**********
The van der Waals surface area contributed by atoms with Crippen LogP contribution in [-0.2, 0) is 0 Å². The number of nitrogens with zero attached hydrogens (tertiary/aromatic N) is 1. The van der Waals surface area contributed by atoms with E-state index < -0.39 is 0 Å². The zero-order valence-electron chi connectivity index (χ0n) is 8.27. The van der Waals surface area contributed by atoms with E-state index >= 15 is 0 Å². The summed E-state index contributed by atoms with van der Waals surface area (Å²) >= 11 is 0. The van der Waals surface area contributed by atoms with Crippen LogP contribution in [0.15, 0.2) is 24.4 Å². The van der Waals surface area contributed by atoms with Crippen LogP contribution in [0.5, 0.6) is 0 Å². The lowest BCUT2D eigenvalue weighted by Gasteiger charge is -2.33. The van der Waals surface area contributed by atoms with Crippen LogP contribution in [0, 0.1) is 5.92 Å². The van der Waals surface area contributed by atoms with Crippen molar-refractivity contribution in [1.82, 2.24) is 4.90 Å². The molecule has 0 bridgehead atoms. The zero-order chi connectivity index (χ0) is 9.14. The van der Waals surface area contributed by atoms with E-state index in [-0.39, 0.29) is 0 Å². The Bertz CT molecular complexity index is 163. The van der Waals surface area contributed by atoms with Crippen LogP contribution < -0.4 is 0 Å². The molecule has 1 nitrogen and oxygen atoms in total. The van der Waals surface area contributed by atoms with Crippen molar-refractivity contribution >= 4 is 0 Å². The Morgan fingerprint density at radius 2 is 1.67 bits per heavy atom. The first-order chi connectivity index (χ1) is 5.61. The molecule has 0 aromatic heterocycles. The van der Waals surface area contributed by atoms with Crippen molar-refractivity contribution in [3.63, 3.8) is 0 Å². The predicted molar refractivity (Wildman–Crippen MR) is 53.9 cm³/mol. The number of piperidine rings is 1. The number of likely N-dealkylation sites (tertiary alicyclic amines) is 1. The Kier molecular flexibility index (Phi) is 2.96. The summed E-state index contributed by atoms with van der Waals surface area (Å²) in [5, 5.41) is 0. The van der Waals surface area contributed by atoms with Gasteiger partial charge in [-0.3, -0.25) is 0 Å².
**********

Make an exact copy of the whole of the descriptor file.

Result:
The van der Waals surface area contributed by atoms with Crippen LogP contribution in [-0.2, 0) is 0 Å². The number of nitrogens with zero attached hydrogens (tertiary/aromatic N) is 1. The van der Waals surface area contributed by atoms with E-state index < -0.39 is 0 Å². The zero-order valence-electron chi connectivity index (χ0n) is 8.27. The van der Waals surface area contributed by atoms with E-state index >= 15 is 0 Å². The summed E-state index contributed by atoms with van der Waals surface area (Å²) >= 11 is 0. The van der Waals surface area contributed by atoms with Crippen LogP contribution in [0.15, 0.2) is 24.4 Å². The van der Waals surface area contributed by atoms with Crippen LogP contribution in [0.5, 0.6) is 0 Å². The lowest BCUT2D eigenvalue weighted by Gasteiger charge is -2.33. The van der Waals surface area contributed by atoms with Crippen LogP contribution in [0, 0.1) is 5.92 Å². The van der Waals surface area contributed by atoms with Crippen molar-refractivity contribution in [1.82, 2.24) is 4.90 Å². The molecule has 0 bridgehead atoms. The zero-order chi connectivity index (χ0) is 9.14. The van der Waals surface area contributed by atoms with E-state index in [-0.39, 0.29) is 0 Å². The Bertz CT molecular complexity index is 163. The van der Waals surface area contributed by atoms with Crippen LogP contribution < -0.4 is 0 Å². The molecule has 1 nitrogen and oxygen atoms in total. The van der Waals surface area contributed by atoms with Crippen molar-refractivity contribution >= 4 is 0 Å². The Morgan fingerprint density at radius 2 is 1.67 bits per heavy atom. The first-order chi connectivity index (χ1) is 5.61. The molecule has 0 aromatic heterocycles. The van der Waals surface area contributed by atoms with Crippen molar-refractivity contribution in [3.63, 3.8) is 0 Å². The predicted molar refractivity (Wildman–Crippen MR) is 53.9 cm³/mol. The number of piperidine rings is 1. The number of likely N-dealkylation sites (tertiary alicyclic amines) is 1. The Kier molecular flexibility index (Phi) is 2.96. The summed E-state index contributed by atoms with van der Waals surface area (Å²) in [5, 5.41) is 0. The van der Waals surface area contributed by atoms with Gasteiger partial charge in [-0.3, -0.25) is 0 Å².